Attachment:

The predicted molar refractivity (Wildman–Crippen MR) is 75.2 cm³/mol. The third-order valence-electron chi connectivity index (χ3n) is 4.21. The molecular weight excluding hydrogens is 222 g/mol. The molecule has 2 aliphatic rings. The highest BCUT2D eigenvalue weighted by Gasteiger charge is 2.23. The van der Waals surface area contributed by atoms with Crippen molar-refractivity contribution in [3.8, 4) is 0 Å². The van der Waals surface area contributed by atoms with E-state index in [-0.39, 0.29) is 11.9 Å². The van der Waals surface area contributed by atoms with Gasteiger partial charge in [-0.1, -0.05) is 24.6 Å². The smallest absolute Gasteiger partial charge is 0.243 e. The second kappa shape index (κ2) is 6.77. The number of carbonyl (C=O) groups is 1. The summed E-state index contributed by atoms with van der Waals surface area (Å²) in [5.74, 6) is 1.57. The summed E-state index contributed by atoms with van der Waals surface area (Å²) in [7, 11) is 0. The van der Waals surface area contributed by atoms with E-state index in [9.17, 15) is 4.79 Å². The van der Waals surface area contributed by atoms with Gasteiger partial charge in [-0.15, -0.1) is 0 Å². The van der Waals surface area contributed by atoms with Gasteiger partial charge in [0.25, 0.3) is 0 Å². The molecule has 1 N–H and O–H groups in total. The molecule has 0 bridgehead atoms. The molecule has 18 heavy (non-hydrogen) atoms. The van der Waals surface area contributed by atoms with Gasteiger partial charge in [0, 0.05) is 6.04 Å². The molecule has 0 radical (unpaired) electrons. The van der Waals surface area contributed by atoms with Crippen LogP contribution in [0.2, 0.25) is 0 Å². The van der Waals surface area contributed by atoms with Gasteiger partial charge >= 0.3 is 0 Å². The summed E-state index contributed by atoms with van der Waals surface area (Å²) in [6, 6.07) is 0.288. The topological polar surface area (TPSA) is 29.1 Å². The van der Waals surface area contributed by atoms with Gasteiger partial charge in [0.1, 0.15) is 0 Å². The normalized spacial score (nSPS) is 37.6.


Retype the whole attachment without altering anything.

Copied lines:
The predicted molar refractivity (Wildman–Crippen MR) is 75.2 cm³/mol. The third-order valence-electron chi connectivity index (χ3n) is 4.21. The molecular weight excluding hydrogens is 222 g/mol. The molecule has 2 aliphatic rings. The highest BCUT2D eigenvalue weighted by Gasteiger charge is 2.23. The van der Waals surface area contributed by atoms with Crippen molar-refractivity contribution in [3.8, 4) is 0 Å². The van der Waals surface area contributed by atoms with E-state index in [-0.39, 0.29) is 11.9 Å². The van der Waals surface area contributed by atoms with Gasteiger partial charge in [-0.1, -0.05) is 24.6 Å². The smallest absolute Gasteiger partial charge is 0.243 e. The second kappa shape index (κ2) is 6.77. The number of carbonyl (C=O) groups is 1. The summed E-state index contributed by atoms with van der Waals surface area (Å²) in [5.74, 6) is 1.57. The summed E-state index contributed by atoms with van der Waals surface area (Å²) in [7, 11) is 0. The van der Waals surface area contributed by atoms with E-state index in [9.17, 15) is 4.79 Å². The van der Waals surface area contributed by atoms with Gasteiger partial charge in [-0.15, -0.1) is 0 Å². The van der Waals surface area contributed by atoms with Gasteiger partial charge in [0.25, 0.3) is 0 Å². The molecule has 1 N–H and O–H groups in total. The molecule has 0 bridgehead atoms. The molecule has 18 heavy (non-hydrogen) atoms. The van der Waals surface area contributed by atoms with Gasteiger partial charge in [0, 0.05) is 6.04 Å². The molecule has 0 radical (unpaired) electrons. The van der Waals surface area contributed by atoms with Crippen LogP contribution in [0.2, 0.25) is 0 Å². The van der Waals surface area contributed by atoms with Gasteiger partial charge >= 0.3 is 0 Å². The summed E-state index contributed by atoms with van der Waals surface area (Å²) in [6, 6.07) is 0.288. The topological polar surface area (TPSA) is 29.1 Å². The van der Waals surface area contributed by atoms with Gasteiger partial charge in [0.1, 0.15) is 0 Å². The normalized spacial score (nSPS) is 37.6.